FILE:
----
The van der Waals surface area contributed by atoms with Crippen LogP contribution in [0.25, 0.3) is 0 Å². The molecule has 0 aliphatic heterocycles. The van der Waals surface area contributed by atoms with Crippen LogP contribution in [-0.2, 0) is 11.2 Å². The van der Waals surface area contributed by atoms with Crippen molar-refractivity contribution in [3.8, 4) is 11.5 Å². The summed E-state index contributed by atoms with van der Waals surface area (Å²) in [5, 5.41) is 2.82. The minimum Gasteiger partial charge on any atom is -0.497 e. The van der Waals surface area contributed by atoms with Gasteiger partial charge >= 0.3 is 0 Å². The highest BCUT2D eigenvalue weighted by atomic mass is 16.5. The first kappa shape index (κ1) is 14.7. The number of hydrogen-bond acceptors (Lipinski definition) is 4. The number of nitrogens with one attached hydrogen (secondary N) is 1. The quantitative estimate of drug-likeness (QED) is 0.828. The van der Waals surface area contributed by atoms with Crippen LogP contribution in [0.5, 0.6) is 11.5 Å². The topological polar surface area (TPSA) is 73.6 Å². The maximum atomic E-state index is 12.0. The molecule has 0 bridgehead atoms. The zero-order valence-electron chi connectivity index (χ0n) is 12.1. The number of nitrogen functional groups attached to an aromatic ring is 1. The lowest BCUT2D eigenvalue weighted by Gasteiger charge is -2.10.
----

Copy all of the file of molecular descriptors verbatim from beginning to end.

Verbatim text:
The van der Waals surface area contributed by atoms with Crippen LogP contribution in [0.25, 0.3) is 0 Å². The molecule has 0 aliphatic heterocycles. The van der Waals surface area contributed by atoms with Crippen LogP contribution in [-0.2, 0) is 11.2 Å². The van der Waals surface area contributed by atoms with Crippen molar-refractivity contribution in [3.8, 4) is 11.5 Å². The summed E-state index contributed by atoms with van der Waals surface area (Å²) in [5, 5.41) is 2.82. The minimum Gasteiger partial charge on any atom is -0.497 e. The van der Waals surface area contributed by atoms with Gasteiger partial charge >= 0.3 is 0 Å². The highest BCUT2D eigenvalue weighted by atomic mass is 16.5. The first kappa shape index (κ1) is 14.7. The number of hydrogen-bond acceptors (Lipinski definition) is 4. The number of nitrogens with one attached hydrogen (secondary N) is 1. The quantitative estimate of drug-likeness (QED) is 0.828. The van der Waals surface area contributed by atoms with Crippen LogP contribution in [0.5, 0.6) is 11.5 Å². The topological polar surface area (TPSA) is 73.6 Å². The maximum atomic E-state index is 12.0. The molecule has 0 bridgehead atoms. The zero-order valence-electron chi connectivity index (χ0n) is 12.1. The number of nitrogen functional groups attached to an aromatic ring is 1. The lowest BCUT2D eigenvalue weighted by Gasteiger charge is -2.10.